“The Opium of the People”

Amanda Zunner-Keating
3 min readNov 21, 2020

Revisiting a commonly misunderstood quote from Marx.

Photo by Tim Cooper on Unsplash

Marx once described religion as “the opium of the people” which is a commonly cited and commonly misunderstood quote. Many dictatorial regimes have, historically, misappropriated this Marxist argument to justify a violent crackdown on religion in their countries (Eagleton 128). At the time of Marx’s claim, opium was legal and was widely used to relieve pain. So, he was not arguing that religion was some kind of addictive drug that people behave in an unreasonable manner. Rather, he was arguing that religion was a comfort to people who were suffering (Stein and Stein 18).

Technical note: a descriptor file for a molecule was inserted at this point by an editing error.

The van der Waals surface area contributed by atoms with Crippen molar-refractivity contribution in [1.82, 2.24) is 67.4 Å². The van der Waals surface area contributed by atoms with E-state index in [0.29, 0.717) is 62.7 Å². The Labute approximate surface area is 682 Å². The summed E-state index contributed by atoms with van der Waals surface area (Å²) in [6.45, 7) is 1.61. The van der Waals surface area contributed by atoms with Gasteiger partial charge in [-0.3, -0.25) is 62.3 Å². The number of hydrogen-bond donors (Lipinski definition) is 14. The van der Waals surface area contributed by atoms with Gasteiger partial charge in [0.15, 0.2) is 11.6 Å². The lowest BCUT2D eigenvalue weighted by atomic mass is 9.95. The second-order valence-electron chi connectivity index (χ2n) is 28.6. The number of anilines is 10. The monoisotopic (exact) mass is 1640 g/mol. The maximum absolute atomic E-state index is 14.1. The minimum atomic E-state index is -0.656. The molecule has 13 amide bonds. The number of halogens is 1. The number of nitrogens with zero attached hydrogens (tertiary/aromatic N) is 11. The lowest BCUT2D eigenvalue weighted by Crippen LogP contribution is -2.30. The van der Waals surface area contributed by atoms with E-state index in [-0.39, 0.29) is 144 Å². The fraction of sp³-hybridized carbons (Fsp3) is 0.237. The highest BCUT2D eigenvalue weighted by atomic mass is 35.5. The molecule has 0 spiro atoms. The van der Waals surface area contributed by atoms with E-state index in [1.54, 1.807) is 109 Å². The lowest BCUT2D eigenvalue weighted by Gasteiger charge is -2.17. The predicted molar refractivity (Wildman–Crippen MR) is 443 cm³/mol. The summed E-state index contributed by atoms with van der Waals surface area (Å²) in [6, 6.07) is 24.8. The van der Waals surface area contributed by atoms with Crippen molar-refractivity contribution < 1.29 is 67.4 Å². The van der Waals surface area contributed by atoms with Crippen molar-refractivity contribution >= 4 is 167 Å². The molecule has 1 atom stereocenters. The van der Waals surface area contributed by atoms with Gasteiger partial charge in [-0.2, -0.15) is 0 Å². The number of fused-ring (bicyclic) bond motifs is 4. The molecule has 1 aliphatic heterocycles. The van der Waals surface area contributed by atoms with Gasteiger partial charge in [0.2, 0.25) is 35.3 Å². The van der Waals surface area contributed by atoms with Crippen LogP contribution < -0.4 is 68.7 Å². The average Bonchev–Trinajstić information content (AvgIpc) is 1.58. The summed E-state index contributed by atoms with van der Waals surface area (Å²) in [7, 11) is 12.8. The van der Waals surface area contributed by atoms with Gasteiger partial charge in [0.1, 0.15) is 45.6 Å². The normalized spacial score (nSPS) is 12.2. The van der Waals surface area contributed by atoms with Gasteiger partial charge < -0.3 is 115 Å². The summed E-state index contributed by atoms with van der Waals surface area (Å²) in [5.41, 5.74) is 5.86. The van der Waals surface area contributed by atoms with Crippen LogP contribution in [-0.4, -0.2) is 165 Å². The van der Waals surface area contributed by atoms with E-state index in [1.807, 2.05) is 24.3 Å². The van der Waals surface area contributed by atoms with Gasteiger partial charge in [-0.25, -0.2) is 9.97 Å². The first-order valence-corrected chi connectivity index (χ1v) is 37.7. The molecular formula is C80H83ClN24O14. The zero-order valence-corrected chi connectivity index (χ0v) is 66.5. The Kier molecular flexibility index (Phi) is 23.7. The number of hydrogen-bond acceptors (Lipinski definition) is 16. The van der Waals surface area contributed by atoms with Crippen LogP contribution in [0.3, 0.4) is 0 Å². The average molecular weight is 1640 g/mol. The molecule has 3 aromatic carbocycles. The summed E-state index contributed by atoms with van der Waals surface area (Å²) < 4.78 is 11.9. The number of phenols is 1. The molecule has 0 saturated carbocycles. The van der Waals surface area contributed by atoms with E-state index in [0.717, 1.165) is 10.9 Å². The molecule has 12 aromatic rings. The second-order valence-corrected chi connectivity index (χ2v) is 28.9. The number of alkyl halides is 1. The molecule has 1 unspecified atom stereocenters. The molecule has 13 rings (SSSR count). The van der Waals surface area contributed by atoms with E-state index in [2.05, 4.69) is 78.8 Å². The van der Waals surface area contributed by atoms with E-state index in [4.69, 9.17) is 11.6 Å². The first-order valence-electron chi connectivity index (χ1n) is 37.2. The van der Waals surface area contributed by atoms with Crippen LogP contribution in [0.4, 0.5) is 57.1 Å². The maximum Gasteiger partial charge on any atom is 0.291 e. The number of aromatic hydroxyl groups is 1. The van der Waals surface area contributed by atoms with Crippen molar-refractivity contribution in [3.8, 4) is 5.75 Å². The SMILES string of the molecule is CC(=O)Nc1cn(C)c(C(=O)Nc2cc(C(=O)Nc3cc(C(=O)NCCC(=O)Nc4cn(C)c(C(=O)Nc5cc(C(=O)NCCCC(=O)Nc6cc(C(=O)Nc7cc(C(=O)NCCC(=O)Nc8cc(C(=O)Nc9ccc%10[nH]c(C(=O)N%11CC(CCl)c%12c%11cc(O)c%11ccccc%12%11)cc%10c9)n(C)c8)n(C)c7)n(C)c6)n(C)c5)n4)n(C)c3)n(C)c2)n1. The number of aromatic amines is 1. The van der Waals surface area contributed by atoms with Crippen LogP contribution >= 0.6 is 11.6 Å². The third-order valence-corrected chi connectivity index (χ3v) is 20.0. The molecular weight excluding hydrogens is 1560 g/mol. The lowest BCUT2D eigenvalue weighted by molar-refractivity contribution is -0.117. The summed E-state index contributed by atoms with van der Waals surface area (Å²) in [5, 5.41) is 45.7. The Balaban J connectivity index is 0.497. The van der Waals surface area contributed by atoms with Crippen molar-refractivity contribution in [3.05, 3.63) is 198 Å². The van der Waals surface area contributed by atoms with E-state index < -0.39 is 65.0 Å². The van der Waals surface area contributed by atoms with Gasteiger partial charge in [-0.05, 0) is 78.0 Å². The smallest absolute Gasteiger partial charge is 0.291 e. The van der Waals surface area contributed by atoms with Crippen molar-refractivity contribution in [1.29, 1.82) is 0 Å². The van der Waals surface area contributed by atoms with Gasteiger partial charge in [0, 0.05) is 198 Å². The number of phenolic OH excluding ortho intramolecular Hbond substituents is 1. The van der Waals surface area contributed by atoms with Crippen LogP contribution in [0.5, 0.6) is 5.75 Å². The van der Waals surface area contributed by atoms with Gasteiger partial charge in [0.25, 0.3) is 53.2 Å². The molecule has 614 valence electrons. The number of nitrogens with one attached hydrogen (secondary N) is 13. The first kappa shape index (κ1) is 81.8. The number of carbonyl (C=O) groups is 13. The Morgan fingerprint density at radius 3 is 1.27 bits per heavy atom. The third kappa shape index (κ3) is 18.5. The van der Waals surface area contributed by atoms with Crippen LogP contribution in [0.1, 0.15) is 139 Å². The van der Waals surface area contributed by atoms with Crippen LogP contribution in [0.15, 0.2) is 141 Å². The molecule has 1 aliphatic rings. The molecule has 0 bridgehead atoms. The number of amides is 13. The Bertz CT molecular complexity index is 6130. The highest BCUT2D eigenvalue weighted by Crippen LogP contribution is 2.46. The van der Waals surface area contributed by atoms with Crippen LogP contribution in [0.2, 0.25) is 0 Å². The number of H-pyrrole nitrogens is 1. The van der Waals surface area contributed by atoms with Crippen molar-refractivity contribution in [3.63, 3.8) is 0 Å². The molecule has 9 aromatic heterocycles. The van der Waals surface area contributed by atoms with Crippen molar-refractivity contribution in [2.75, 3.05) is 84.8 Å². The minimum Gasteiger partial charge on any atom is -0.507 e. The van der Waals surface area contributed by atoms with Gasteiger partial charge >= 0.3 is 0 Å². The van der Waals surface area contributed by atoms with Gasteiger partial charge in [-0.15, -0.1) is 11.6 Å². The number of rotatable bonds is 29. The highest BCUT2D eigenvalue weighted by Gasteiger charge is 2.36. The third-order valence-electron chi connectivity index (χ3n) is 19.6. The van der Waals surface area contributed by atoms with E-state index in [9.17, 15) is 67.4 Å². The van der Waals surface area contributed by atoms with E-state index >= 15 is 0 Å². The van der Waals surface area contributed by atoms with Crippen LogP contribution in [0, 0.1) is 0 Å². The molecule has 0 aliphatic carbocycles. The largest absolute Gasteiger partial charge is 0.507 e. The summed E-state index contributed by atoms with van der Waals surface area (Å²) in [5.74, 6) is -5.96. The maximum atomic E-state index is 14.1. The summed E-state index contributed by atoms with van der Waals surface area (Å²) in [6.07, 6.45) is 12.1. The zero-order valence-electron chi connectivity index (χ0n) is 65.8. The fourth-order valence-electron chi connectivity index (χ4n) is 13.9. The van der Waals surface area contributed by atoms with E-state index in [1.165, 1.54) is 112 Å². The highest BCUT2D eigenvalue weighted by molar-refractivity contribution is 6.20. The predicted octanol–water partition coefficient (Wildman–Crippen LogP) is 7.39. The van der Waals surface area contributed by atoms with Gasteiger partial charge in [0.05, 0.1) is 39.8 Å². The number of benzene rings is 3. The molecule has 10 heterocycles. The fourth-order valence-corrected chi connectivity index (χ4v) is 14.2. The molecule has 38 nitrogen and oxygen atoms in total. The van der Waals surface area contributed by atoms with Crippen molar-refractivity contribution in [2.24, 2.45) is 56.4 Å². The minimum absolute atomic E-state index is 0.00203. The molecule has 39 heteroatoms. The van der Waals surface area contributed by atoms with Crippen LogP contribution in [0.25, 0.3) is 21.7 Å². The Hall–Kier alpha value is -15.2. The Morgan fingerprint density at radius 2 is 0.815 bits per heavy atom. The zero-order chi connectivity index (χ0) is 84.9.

Marx’s exact quote on the matter is,

“Religious suffering is, at one and the same time, the expression of real suffering and a protest against real suffering. Religion is the sigh of the oppressed creature, the heart of a heartless world, and the soul of soulless conditions. It is the opium of the people. The abolition of religion as the illusory happiness of the people is the demand for their real happiness. The demand to give up the illusion about its condition is the demand to give up a condition which needs illusion.”

Marx was not seeking to punish or eliminate religion but, rather, did not consider religion to be as real as a person’s material necessities required to survive (Eagleton 128). Marx and…